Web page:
You are looking at 1 - 5 of 5 items

  • Author or Editor: Wieteke Conen x
Clear All Modify Search
You do not have access to this content

Wieteke Conen

Self-employment among older workers is diverse. Some have been self-employed much or all of their working lives, while others make the transition into self-employment after age 50 or as part of a transition into retirement. This chapter examines motives and transition moments for older workers to become self-employed and studies precariousness among older self-employed workers between 50 and 80 years of age. The question is addressed who works beyond state pension age and why. The findings in this chapter support earlier findings that relatively privileged workers, including self-employed, tend to work beyond state pension age. However, the findings also indicate that while on the one hand employees are for the most relatively protected against the necessity to extend working life beyond state pension age, on the other hand self-employed may more often have to continue working because of financial precariousness and despite poor physical conditions.

You do not have access to this content

Self-Employment as Precarious Work

A European Perspective

Wieteke Conen and Joop Schippers

Since the 1970s the long term decline in self-employment has slowed – and even reversed in some countries – and the prospect of ‘being your own boss’ is increasingly topical in the discourse of both the general public and within academia. Traditionally, self-employment has been associated with independent entrepreneurship, but increasingly it has become a form of precarious work. This book utilises evidence-based information to address both the current and future challenges of this trend as the nature of self-employment changes, as well as to demonstrate where, when and why self-employment has emerged as precarious work in Europe.
This content is available to you

Wieteke Conen and Joop Schippers

This chapter initiates the conversation between theory, methods, evidence and consequences of self-employment as precarious work. We conceptualize precarious employment in the context of self-employment and approach precarious work as an employment situation in which individuals or households are unable to fulfil fundamental physiological and security needs while working as self-employed. Throughout the book we emphasize three dimensions of precariousness which seem particularly relevant in the context of self-employment: income inadequacy while working (related to concepts such as in-work poverty, low-income households and financial resilience); a lack of adequate social benefits and regulatory protection (related to concepts such as false or bogus self-employment and social security provisions); and work with a high uncertainty of continuing work (related to concepts such as work insecurity, lack of employability and financial unrest). The chapter examines developments in Europe and illustrates the content and contributions in this book.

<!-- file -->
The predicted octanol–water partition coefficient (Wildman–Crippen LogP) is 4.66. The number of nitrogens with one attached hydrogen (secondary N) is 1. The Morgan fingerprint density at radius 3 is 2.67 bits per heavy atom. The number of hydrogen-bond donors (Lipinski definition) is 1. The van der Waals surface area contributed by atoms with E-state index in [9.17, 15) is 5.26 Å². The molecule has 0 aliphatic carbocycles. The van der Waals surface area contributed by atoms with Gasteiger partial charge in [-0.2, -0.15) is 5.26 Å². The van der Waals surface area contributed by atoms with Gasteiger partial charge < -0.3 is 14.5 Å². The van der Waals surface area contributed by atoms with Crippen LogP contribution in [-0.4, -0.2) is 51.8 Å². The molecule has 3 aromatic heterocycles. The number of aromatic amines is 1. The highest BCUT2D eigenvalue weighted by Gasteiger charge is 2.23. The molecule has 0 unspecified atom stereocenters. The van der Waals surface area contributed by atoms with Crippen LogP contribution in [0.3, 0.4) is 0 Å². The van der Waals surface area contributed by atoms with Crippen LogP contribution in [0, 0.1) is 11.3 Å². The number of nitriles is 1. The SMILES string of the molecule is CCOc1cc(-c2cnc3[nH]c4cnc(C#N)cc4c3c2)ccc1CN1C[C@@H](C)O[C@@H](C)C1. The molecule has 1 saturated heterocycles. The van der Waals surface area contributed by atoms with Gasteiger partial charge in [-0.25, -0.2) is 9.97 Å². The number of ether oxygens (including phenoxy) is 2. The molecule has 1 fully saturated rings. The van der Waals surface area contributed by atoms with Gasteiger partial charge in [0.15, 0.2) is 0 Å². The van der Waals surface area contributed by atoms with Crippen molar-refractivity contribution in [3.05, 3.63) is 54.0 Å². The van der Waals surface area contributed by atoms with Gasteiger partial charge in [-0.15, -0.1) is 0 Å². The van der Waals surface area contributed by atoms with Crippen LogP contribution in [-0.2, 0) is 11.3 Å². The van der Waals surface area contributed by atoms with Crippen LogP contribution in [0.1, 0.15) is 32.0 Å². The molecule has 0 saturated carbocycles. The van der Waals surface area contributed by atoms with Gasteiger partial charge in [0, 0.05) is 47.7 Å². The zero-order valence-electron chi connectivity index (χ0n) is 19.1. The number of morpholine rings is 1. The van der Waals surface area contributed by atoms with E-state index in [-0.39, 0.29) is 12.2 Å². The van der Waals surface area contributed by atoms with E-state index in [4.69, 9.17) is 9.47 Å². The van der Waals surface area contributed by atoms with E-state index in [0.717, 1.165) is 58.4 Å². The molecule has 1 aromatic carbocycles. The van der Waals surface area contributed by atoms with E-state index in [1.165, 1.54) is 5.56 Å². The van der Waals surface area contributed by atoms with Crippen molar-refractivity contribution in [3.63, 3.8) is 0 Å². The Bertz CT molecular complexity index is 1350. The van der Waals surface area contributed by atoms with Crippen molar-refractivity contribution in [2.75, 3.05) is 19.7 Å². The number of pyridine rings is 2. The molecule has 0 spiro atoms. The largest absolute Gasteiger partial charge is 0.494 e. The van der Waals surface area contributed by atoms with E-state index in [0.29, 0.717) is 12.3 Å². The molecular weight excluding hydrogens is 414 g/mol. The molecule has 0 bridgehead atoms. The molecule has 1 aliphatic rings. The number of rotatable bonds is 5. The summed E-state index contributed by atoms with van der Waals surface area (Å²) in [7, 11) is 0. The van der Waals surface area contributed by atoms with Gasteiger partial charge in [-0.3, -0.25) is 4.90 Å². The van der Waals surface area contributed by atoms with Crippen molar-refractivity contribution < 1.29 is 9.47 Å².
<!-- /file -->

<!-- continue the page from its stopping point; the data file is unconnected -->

You do not have access to this content

Wieteke Conen and Maarten Debets

The Netherlands is among the European countries with the largest increase in solo self-employment, whereas Germany has witnessed a much more moderate growth and recently even a decline. The chapter examines precariousness among solo self-employed in both countries and studies their behaviour and attitudes towards social risk. We use both unique comparative survey data and qualitative interviews. The question is addressed how solo self-employed deal with their insecure position. The findings indicate that financial resilience, social protection and (perceived) work uncertainty are often largely influenced by extant other sources of income (such as financial back-up) or expected sources of income (e.g. inheritance), which the self-employed take into account in their decision-making. Although some groups have adequately and ‘traditionally’ taken care of social risks and some have ‘alternative’ ways to deal with social risks, for a seemingly substantial group of solo self-employed social protection is a genuine sore point.

You do not have access to this content

Joop Schippers and Wieteke Conen

This chapter discusses the findings from previous chapters, points to future policy challenges and presents suggestions for future research. The picture of self-employment as precarious work in Europe is diverse and far from uniform, but with respect to the different dimensions one may conclude – though with a degree of caution – that: (1) for many self-employed current income is not an immediate or pressing problem, although for some this is mostly because their income from self-employment is not the only source of income. Still, many self-employed lack the opportunity to put something aside for a rainy day; (2) in various countries, social benefits and regulatory protection are relatively poor, though very much depending on specific national conditions; and (3) uncertainty for self-employed is typically high, but also often regarded part of the job. Directions for future research include research on changes in employment biographies over time, employment insecurity and social protection.